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      CHAPTER IX"Can I do anything for you, before I set off on my daily treadmill?" he asked, when the meal was ended.



      A comfortable house, with garden and summer-house, was provided for the Crown Prince. He occasionally gave a dinner-party to his brother officers; and from the summer-house rockets were thrown into the sky, to the great gratification of the rustic peasantry.

      This, however, neither the Princes of the blood, the nobles, nor the French nation would stand, and the project had to be relinquished; but the rapacity and outrageous arrogance and pretensions of les batards, as they were called, had aroused such irritation and hatred that Louis XV. took care to go into the opposite extreme. Unlike his predecessor, he cared nothing for the children of his innumerable liaisons, which were of a lower and more degraded type than those of his great-grandfather. He seldom recognised or noticed these children, made only a very moderate provision for them, and allowed them to be of no importance whatever.Early on Monday morning the Prussians advanced from Neumarkt, eight miles, to Borne. Here they met the advance-guard of the Austrian cavalry. It was a dark, foggy morning. Frederick, as usual, was with his vanguard. Almost before the Austrians were conscious of the presence of the foe, they were assailed, with the utmost impetuosity, in front and on both their flanks. Instantly they were thrown into utter confusion. The ground was covered with their dead. Their general, Nostitz, was fatally wounded, and died the next day. Five hundred and forty were taken prisoners. The bleeding, breathless remnant fled pell-mell back to the main body, a few miles in the rear.

      The position of Frederick became daily more embarrassing. His forces were continually decreasing. Re-enforcements were swelling the ranks of the Austrians. Elated in becoming the Imperial Army, they grew more bold and annoying, assailing the Prussian outposts and cutting off their supplies.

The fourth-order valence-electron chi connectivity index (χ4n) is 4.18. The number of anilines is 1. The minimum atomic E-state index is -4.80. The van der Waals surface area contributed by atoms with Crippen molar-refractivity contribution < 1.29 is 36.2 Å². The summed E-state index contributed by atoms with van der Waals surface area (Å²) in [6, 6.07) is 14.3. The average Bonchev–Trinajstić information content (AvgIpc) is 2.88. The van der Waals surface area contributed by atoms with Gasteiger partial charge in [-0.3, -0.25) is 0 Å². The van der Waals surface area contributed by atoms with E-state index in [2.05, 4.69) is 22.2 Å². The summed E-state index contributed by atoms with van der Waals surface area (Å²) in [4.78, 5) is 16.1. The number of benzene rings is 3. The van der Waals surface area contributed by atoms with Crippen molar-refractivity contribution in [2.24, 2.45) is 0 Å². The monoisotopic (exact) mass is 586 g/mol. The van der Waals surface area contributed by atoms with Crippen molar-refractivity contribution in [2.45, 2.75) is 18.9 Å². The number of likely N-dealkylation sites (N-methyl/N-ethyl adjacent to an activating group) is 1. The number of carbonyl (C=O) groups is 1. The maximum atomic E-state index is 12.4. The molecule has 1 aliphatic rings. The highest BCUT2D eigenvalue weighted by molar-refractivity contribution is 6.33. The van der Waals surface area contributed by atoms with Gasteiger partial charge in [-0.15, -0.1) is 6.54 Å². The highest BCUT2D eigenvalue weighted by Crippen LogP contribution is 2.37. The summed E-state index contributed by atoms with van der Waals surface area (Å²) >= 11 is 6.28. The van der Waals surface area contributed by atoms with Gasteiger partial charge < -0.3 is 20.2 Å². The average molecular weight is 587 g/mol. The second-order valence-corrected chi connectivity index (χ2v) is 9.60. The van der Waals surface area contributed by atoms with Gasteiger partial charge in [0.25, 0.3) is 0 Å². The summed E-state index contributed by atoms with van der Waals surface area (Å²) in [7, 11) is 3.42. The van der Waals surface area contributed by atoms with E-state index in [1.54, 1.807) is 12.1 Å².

Still Wusterhausen was but a hunting-lodge, which was occupied by the king only during a few weeks in the autumn. Fritz had many playmateshis brothers and sisters, his cousins, and the children of General Finkenstein. To most boys, the streams, and groves, and ponds of Wusterhausen, abounding with fish and all kinds of game, with ponies to drive and boats to row, with picturesque walks and drives, would have been full of charms. But the tastes of Fritz did not lie in that direction. He does not seem to have become strongly attached to any of his young companions, except to his sister Wilhelmina. The affection and confidence which united their hearts were truly beautiful. They encountered together some of the severest of lifes trials, but heartfelt sympathy united them. The nickname which these children gave their unamiable father was Stumpy.

      A brief account of this interview has been given by Frederick,59 and also a very minute narrative by Sir Thomas Robinson, in his official report to his government. There is no essential discrepancy between the two statements. Frederick alludes rather contemptuously to the pompous airs of Sir Thomas, saying that he negotiated in a wordy, high, droning way, as if he were speaking in Parliament. Mr. Carlyle seems to be entirely in sympathy with Frederick in his invasion of Silesia. The reader will peruse with interest his graphic, characteristic comments upon this interview:

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      His contempt, writes Sir Thomas in his narrative, was so great, and was expressed in such violent terms, that now, if ever, was the time to make the last effort. A moment longer was not to be lost, to hinder the king from dismissing us.

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      M. de Beaune was an excellent man, rather hasty-tempered, but generous, honourable, delighted with his daughter-in-law, and most kind and indulgent to her. He took the deepest interest in her health, her [195] dress, and her success in society, into which he constantly went, always insisting upon her accompanying him.

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      The salvation of the army seemed to depend upon capturing the Austrian magazines at Beneschau. Marshal Schwerin was sent forward with all speed, at the head of a strong detachment, and was so lucky as to take Beneschau. Here he intrenched himself. Frederick, upon hearing the glad tidings, immediately started from Tabor to join him. His sick were at Fraunberg, Budweis, and Neuhaus, some dozen miles south of Tabor. Garrisons, amounting to three thousand men, had been left to protect them from the Pandours. As Frederick was about to abandon that whole region, it was manifest that these garrisons could not maintain themselves. He dispatched eight messengers in succession to summon the troops immediately to join him. The sick were to be left to their fate. It was one of the cruel necessities of war. But not one of these messengers escaped capture by the Pandours. Frederick commenced his march without these garrisons. The three thousand fighting men, with the three hundred sick, all fell into the hands of the Pandours.


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